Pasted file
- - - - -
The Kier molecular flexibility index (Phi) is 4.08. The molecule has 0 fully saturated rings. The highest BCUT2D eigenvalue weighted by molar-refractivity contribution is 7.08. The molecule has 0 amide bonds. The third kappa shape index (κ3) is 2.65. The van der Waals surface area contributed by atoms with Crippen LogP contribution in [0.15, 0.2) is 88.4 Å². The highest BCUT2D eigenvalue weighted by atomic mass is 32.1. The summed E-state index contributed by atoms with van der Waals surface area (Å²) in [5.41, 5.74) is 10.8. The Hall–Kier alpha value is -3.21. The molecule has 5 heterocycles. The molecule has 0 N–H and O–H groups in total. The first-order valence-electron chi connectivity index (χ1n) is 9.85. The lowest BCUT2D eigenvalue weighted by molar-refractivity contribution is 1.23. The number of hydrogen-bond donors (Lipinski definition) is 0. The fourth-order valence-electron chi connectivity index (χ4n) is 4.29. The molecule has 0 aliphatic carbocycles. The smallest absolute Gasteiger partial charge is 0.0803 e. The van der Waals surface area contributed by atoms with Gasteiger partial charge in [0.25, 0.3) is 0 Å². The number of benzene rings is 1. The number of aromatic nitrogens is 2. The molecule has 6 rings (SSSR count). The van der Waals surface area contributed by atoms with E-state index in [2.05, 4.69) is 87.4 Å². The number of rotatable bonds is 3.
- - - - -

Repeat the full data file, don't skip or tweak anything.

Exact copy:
The Kier molecular flexibility index (Phi) is 4.08. The molecule has 0 fully saturated rings. The highest BCUT2D eigenvalue weighted by molar-refractivity contribution is 7.08. The molecule has 0 amide bonds. The third kappa shape index (κ3) is 2.65. The van der Waals surface area contributed by atoms with Crippen LogP contribution in [0.15, 0.2) is 88.4 Å². The highest BCUT2D eigenvalue weighted by atomic mass is 32.1. The summed E-state index contributed by atoms with van der Waals surface area (Å²) in [5.41, 5.74) is 10.8. The Hall–Kier alpha value is -3.21. The molecule has 5 heterocycles. The molecule has 0 N–H and O–H groups in total. The first-order valence-electron chi connectivity index (χ1n) is 9.85. The lowest BCUT2D eigenvalue weighted by molar-refractivity contribution is 1.23. The number of hydrogen-bond donors (Lipinski definition) is 0. The fourth-order valence-electron chi connectivity index (χ4n) is 4.29. The molecule has 0 aliphatic carbocycles. The smallest absolute Gasteiger partial charge is 0.0803 e. The van der Waals surface area contributed by atoms with Gasteiger partial charge in [0.25, 0.3) is 0 Å². The number of benzene rings is 1. The number of aromatic nitrogens is 2. The molecule has 6 rings (SSSR count). The van der Waals surface area contributed by atoms with E-state index in [2.05, 4.69) is 87.4 Å². The number of rotatable bonds is 3.